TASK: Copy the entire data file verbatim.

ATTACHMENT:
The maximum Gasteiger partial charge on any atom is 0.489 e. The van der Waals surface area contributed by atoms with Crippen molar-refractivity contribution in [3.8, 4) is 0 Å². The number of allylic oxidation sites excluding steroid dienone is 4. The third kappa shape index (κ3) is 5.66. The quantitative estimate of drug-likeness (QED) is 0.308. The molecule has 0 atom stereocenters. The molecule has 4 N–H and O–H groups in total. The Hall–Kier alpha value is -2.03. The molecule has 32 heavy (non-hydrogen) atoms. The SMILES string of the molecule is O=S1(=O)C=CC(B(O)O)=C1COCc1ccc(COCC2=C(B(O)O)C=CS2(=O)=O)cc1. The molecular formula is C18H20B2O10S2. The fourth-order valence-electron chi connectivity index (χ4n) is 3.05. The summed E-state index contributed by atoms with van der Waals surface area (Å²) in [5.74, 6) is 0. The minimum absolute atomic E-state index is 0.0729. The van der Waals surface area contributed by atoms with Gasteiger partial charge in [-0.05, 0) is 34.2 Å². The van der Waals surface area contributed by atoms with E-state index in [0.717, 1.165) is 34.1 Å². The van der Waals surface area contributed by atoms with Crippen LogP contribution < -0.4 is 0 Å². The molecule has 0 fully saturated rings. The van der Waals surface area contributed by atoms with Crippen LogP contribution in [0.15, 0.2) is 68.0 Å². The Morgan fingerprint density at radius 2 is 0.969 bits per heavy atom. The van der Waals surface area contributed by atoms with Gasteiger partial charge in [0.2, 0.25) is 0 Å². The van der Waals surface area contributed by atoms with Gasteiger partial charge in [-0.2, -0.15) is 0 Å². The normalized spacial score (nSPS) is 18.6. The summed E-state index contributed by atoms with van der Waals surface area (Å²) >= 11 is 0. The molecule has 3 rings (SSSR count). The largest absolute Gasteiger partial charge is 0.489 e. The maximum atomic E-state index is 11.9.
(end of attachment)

The maximum Gasteiger partial charge on any atom is 0.489 e. The van der Waals surface area contributed by atoms with Crippen molar-refractivity contribution in [3.8, 4) is 0 Å². The number of allylic oxidation sites excluding steroid dienone is 4. The third kappa shape index (κ3) is 5.66. The quantitative estimate of drug-likeness (QED) is 0.308. The molecule has 0 atom stereocenters. The molecule has 4 N–H and O–H groups in total. The Hall–Kier alpha value is -2.03. The molecule has 32 heavy (non-hydrogen) atoms. The SMILES string of the molecule is O=S1(=O)C=CC(B(O)O)=C1COCc1ccc(COCC2=C(B(O)O)C=CS2(=O)=O)cc1. The molecular formula is C18H20B2O10S2. The fourth-order valence-electron chi connectivity index (χ4n) is 3.05. The summed E-state index contributed by atoms with van der Waals surface area (Å²) in [5.74, 6) is 0. The minimum absolute atomic E-state index is 0.0729. The van der Waals surface area contributed by atoms with Gasteiger partial charge in [-0.05, 0) is 34.2 Å². The van der Waals surface area contributed by atoms with E-state index in [0.717, 1.165) is 34.1 Å². The van der Waals surface area contributed by atoms with Crippen LogP contribution < -0.4 is 0 Å². The molecule has 0 fully saturated rings. The van der Waals surface area contributed by atoms with Crippen LogP contribution in [0.15, 0.2) is 68.0 Å². The Morgan fingerprint density at radius 2 is 0.969 bits per heavy atom. The van der Waals surface area contributed by atoms with Gasteiger partial charge in [0.2, 0.25) is 0 Å². The van der Waals surface area contributed by atoms with Gasteiger partial charge in [-0.2, -0.15) is 0 Å². The normalized spacial score (nSPS) is 18.6. The summed E-state index contributed by atoms with van der Waals surface area (Å²) >= 11 is 0. The molecule has 3 rings (SSSR count). The largest absolute Gasteiger partial charge is 0.489 e. The maximum atomic E-state index is 11.9.